Lightning Protection for Trees
Lightning is one of the most powerful forces on earth. It is hotter than the surface of the sun, producing temperatures of 53,540 degrees Fahrenheit. A single bolt of lightning can extend more than five miles in length, and contain up to one billion volts of electrical energy. Its capacity for destruction is great, and when it strikes, it can obliterate trees and cause extensive damage to both landscapes, and nearby buildings. For trees that survive, lightning strikes can cause structural degradation, a result of the heat generated by the electrical charge. Certain tree species, such as poplars, oaks, pines, and maples are more easily damaged than others.
Lightning protection systems can minimize the risk of damage from a lightning strike. They are installed in trees that are susceptible to lightning, and act as conductors, capturing the electrical current, and directing it safely into the earth. Trees that stand alone in an open landscape or grow at a higher elevation are more prone to lightning strikes, and can benefit from the installation of a lightning protection system. Lightning protection systems can also help to secure trees that are of historic or financial value, and are advisable for any trees that are rooted within ten feet of a structure or building.
Installing a Lightning Protection System
A lightning protection system is comprised of a series of copper conductors that extend from the top of a tree, down to its main branches and trunk, and finally, out beyond the tree where they are installed underground.
The uppermost point of the system is called the air terminal, which is attached to the tree using barbed copper nails. Larger trees require one central air terminal, and three to five secondary terminals. In trees that have a broader crown, the air terminals are located near the top of any major leaders or branches present in the tree.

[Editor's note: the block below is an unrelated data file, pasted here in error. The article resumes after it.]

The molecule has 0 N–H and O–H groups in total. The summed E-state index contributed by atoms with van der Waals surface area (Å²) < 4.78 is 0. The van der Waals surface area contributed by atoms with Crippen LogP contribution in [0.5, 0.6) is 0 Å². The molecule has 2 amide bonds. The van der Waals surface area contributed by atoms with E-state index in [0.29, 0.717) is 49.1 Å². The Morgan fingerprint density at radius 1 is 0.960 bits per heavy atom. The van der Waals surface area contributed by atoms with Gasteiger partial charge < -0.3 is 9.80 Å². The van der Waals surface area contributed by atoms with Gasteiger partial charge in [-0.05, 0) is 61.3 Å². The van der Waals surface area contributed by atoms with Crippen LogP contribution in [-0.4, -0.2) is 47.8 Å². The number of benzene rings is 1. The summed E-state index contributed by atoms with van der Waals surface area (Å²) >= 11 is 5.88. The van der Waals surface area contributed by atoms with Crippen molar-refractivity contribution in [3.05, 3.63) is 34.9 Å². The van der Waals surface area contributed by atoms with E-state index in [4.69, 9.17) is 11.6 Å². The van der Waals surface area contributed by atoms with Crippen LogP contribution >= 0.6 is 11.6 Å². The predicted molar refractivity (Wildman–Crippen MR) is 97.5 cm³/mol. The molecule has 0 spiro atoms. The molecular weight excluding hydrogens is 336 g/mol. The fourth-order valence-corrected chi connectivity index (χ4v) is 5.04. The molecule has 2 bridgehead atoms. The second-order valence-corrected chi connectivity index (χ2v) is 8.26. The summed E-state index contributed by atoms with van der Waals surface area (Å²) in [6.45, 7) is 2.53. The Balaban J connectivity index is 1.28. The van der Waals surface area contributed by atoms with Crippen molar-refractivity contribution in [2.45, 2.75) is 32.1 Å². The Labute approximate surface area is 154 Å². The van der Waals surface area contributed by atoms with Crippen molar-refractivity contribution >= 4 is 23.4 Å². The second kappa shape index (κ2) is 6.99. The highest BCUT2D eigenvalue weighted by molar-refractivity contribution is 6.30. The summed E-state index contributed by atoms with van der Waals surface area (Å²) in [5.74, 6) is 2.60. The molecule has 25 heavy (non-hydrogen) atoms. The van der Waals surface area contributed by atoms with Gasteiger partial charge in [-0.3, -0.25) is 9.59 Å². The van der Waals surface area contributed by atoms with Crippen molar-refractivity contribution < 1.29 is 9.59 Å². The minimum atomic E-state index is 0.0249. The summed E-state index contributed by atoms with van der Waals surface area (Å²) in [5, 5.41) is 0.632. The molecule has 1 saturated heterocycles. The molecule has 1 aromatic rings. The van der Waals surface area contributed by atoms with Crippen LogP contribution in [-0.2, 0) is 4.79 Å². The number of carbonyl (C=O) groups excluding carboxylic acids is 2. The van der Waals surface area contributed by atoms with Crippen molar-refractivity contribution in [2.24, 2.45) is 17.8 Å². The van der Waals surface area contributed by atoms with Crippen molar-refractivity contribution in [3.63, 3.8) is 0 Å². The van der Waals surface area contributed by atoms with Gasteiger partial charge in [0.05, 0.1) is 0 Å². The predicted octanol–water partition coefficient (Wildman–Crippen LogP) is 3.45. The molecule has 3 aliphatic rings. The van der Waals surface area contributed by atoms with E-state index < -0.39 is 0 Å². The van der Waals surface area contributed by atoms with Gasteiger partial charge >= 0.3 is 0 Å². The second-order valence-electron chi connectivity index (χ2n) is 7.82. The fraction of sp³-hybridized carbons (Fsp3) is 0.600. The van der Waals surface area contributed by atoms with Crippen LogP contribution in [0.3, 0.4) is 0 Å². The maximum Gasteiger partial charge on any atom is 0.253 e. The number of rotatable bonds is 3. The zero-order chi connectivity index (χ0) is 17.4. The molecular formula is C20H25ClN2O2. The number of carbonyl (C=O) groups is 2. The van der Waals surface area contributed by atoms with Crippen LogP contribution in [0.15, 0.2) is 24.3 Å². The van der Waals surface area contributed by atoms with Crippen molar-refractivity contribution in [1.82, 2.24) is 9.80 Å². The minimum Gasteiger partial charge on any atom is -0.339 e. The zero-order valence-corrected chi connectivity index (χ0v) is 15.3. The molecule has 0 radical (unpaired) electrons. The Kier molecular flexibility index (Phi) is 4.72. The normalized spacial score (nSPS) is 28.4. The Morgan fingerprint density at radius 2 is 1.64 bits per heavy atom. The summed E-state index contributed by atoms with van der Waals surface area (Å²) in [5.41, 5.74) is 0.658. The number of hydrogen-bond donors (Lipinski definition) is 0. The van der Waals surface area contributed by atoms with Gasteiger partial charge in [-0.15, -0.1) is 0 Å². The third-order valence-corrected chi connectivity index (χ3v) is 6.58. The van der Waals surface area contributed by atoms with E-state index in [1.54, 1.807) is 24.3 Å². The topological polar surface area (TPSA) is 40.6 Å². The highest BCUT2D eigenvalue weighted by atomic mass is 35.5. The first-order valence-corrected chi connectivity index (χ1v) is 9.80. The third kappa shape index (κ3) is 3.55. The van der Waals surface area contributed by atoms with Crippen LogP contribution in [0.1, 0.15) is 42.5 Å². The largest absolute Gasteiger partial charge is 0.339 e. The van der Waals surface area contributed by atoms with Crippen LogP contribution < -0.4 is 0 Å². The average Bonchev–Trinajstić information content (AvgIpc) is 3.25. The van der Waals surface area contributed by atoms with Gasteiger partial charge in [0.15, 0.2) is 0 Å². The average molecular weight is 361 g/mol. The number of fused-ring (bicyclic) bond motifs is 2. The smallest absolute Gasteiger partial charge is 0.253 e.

The main conductor is a copper cable that connects to the primary air terminal, and then proceeds to run down the tree’s main branches and trunk. The cable is attached to the tree at three foot intervals using a series of conductor attachments. The secondary conductor cables connect to the secondary terminals at three foot intervals, and are then tied into the main conductor. Conductors should not be overly taut; the tree’s branches should be able to sway with ease.
Once the conductors have been established, each cable should be properly grounded. The cables extend out from the tree, and are buried to a depth of eight to twelve inches below the soil surface. Each cable is then attached to a copper-clad, or copper-weld ground rod that measures approximately eight to ten feet in length, and half an inch in diameter. In softer soil, the ground rod is driven into the earth at a depth of ten feet. For dry, rocky, or sandy soils, each cable should be forked to several ground rods for additional stability. If the soil is too dense, attempt to cut below ground level, and then drive each ground rod at least six feet below the soil surface. Grounding resistance will vary depending on the type of soil, and soil moisture, but it should not exceed fifty ohms (an ohm is a unit of electrical resistance). Ground rods should never be installed near underground utilities or storage tanks, and grounding conductors should not dangle, or pass over utilities or tanks. Once each cable has been properly grounded, the system is fully established, and will help to protect the tree from lightning strikes.
When trees grow together in a cluster, larger trees with protection systems installed can offer support to any smaller trees growing around them. If two or more trees are rooted closely together, and they each have their own protection system installed, their grounding cables should be connected.
In order to assure proper safety, and efficacy, lightning protection systems should always be approved by the National Fire Protection Association (NFPA), or the Lightning Protection Institute (LPI). Inspect each system annually to ensure their functionability. When a tree has grown past the system’s air terminals, the conductors and cables should be extended to accommodate the tree’s growth. If the tree overtakes the conductors, the system will still remain functional.